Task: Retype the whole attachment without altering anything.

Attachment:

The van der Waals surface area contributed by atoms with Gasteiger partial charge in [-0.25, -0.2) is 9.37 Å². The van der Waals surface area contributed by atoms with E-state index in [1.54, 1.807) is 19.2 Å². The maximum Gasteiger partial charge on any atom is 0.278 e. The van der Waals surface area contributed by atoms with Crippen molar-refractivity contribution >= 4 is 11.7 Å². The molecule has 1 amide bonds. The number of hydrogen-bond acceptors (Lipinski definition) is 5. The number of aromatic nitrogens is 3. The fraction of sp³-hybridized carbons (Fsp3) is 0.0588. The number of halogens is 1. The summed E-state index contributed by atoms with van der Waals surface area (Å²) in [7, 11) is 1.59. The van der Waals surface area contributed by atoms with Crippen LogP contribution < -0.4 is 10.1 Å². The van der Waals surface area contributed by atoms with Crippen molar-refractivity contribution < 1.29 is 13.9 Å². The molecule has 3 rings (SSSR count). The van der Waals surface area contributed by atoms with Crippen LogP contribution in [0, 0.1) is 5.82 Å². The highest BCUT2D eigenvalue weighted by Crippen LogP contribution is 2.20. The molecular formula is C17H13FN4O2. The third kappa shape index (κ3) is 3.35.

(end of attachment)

The van der Waals surface area contributed by atoms with Gasteiger partial charge in [-0.25, -0.2) is 9.37 Å². The van der Waals surface area contributed by atoms with E-state index in [1.54, 1.807) is 19.2 Å². The maximum Gasteiger partial charge on any atom is 0.278 e. The van der Waals surface area contributed by atoms with Crippen molar-refractivity contribution >= 4 is 11.7 Å². The molecule has 1 amide bonds. The number of hydrogen-bond acceptors (Lipinski definition) is 5. The number of aromatic nitrogens is 3. The fraction of sp³-hybridized carbons (Fsp3) is 0.0588. The number of halogens is 1. The summed E-state index contributed by atoms with van der Waals surface area (Å²) in [7, 11) is 1.59. The van der Waals surface area contributed by atoms with Crippen LogP contribution < -0.4 is 10.1 Å². The van der Waals surface area contributed by atoms with Crippen molar-refractivity contribution < 1.29 is 13.9 Å². The molecule has 3 rings (SSSR count). The van der Waals surface area contributed by atoms with Crippen LogP contribution in [0, 0.1) is 5.82 Å². The highest BCUT2D eigenvalue weighted by Crippen LogP contribution is 2.20. The molecular formula is C17H13FN4O2. The third kappa shape index (κ3) is 3.35.